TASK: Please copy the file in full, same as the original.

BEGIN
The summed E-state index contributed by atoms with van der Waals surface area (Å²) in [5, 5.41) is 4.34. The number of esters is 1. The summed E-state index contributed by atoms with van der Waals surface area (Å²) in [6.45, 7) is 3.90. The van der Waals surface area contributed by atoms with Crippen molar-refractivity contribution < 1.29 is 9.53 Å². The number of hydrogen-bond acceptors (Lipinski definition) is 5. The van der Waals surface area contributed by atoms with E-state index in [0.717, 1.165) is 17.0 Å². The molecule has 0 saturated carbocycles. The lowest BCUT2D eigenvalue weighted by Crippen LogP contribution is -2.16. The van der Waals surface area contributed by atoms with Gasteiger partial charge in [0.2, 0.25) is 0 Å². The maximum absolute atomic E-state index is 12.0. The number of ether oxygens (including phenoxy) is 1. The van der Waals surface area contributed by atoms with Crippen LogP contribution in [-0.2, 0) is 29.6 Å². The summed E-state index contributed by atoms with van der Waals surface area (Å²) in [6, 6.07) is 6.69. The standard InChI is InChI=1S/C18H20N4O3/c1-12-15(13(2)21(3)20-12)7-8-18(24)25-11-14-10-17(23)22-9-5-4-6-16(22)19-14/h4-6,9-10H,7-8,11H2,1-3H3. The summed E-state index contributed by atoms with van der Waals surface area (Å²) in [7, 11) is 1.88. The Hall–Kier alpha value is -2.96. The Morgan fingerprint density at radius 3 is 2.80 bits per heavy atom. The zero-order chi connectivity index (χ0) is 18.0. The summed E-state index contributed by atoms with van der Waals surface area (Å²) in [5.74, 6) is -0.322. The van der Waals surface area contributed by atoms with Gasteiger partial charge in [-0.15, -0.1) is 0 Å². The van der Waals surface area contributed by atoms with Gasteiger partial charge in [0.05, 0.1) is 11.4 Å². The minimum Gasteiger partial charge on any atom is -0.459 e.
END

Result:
The summed E-state index contributed by atoms with van der Waals surface area (Å²) in [5, 5.41) is 4.34. The number of esters is 1. The summed E-state index contributed by atoms with van der Waals surface area (Å²) in [6.45, 7) is 3.90. The van der Waals surface area contributed by atoms with Crippen molar-refractivity contribution < 1.29 is 9.53 Å². The number of hydrogen-bond acceptors (Lipinski definition) is 5. The van der Waals surface area contributed by atoms with E-state index in [0.717, 1.165) is 17.0 Å². The molecule has 0 saturated carbocycles. The lowest BCUT2D eigenvalue weighted by Crippen LogP contribution is -2.16. The van der Waals surface area contributed by atoms with Gasteiger partial charge in [0.2, 0.25) is 0 Å². The maximum absolute atomic E-state index is 12.0. The number of ether oxygens (including phenoxy) is 1. The van der Waals surface area contributed by atoms with Crippen LogP contribution in [-0.2, 0) is 29.6 Å². The summed E-state index contributed by atoms with van der Waals surface area (Å²) in [6, 6.07) is 6.69. The standard InChI is InChI=1S/C18H20N4O3/c1-12-15(13(2)21(3)20-12)7-8-18(24)25-11-14-10-17(23)22-9-5-4-6-16(22)19-14/h4-6,9-10H,7-8,11H2,1-3H3. The summed E-state index contributed by atoms with van der Waals surface area (Å²) in [7, 11) is 1.88. The Hall–Kier alpha value is -2.96. The Morgan fingerprint density at radius 3 is 2.80 bits per heavy atom. The zero-order chi connectivity index (χ0) is 18.0. The summed E-state index contributed by atoms with van der Waals surface area (Å²) in [5.74, 6) is -0.322. The van der Waals surface area contributed by atoms with Gasteiger partial charge in [-0.15, -0.1) is 0 Å². The van der Waals surface area contributed by atoms with Gasteiger partial charge in [0.05, 0.1) is 11.4 Å². The minimum Gasteiger partial charge on any atom is -0.459 e.